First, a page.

Starlite PROJECT STATUS

Task 1 - (Mission/Goals) F. Najmabadi noted that there were only minor affimatory comments following his Starlite Mission and Goals presentation at the J/U.S. Workshop so long as the goals were aligned with the "pre-commercial" machine. Mark Tillack has been working on the methodology to allocate/validate goals to be presented at the next CC.

Task 2. - (Economics) R. Miller is continuing to develop the process to correlate the cost of competing energy sources with higher escalating fuels. L. El-Guebaly received data from T. Dolan on Low Level Waste disposal costs.

Task 3 - (RAMI) Tom Flynn reported an internal Raytheon assessment on the future energy sources. The consensus was that although present coal and fission plants are functioning well and are cost competitive, they will not likely be replaced with advanced units. The problem is too many headaches getting public acceptance. Only the better existing units will survive for extended operation. Co-generation may be an acceptable alternative. Tom is also putting a summary of a Co-Gen plant operating experience on the WWW home page.

Task 4. - (Safety & Licensing) D. Steiner summarized the results of the recent Safety Conference Call. T. Dunn is preparing a list of tasks to be defined for the preliminary hazards analysis. This is will be a scoping study based upon the ARIES IV design approach. The goal is to have data for presentation at the ANL project meeting. The results from the SEAFP project presented at the Japan WS was discussed and Steve Herring is to contact Ian Cook to initiate dialog and future collaboration.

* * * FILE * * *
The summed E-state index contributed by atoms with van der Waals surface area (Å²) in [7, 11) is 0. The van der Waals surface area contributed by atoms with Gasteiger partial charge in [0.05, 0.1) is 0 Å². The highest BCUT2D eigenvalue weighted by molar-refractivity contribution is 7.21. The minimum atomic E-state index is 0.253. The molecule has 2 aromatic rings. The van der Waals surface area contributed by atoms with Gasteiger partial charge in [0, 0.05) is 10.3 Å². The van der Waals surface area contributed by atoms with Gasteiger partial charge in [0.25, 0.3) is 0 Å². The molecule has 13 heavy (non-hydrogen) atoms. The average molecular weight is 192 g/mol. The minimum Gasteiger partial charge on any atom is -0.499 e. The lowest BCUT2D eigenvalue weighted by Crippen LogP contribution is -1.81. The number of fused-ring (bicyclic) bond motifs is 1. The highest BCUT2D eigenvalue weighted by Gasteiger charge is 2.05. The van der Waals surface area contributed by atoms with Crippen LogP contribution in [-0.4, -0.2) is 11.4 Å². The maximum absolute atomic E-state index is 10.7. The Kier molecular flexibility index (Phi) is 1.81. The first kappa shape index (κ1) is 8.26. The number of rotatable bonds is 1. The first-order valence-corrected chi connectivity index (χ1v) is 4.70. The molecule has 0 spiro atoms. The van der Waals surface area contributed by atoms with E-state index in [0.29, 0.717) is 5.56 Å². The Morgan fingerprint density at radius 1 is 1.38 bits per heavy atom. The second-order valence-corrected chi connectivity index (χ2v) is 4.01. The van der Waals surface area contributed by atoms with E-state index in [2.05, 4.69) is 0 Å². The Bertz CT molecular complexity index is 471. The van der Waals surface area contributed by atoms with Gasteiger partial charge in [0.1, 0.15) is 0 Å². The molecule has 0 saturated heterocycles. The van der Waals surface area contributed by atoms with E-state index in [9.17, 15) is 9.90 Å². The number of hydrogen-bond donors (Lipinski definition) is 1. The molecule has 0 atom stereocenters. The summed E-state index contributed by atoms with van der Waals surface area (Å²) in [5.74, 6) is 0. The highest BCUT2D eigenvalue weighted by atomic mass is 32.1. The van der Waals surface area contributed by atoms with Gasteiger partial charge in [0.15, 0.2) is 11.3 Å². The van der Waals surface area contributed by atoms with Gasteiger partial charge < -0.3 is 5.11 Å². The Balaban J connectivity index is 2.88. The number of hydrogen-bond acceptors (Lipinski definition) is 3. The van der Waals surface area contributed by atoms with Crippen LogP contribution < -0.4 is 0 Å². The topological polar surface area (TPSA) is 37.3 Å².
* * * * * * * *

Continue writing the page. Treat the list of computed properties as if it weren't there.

G. Hofer is being connected to Internet and soon will have his own address. The draft licensing reports have been approved by B. Dove and soon will be distributed. He continues to work on the tritium regulation and licensing report.

Steve Herring reported that the Fusion Safety Steering Committee met in San Diego Mar 14-16 to review the Volume I (Requirements) of the Fusion Safety Standard and its Basis and Rationale document. Volume I and its B&R are to be released for comment by the fusion community on March 31. Comments from within the committee and DOE are being incorporated now wherever possible. The one rem accidental release limit, which avoids the need for an off-site evacuation plan, will be retained. The assumptions to be used in the calculation of the off-site doses are still under discussion. The limits on the release of hazardous chemical will be taken from Local, State and Federal Permit requirements, 40CFR302.4 and 40CFR355 Appendix A, as suggested by Jerry Levine of Princeton.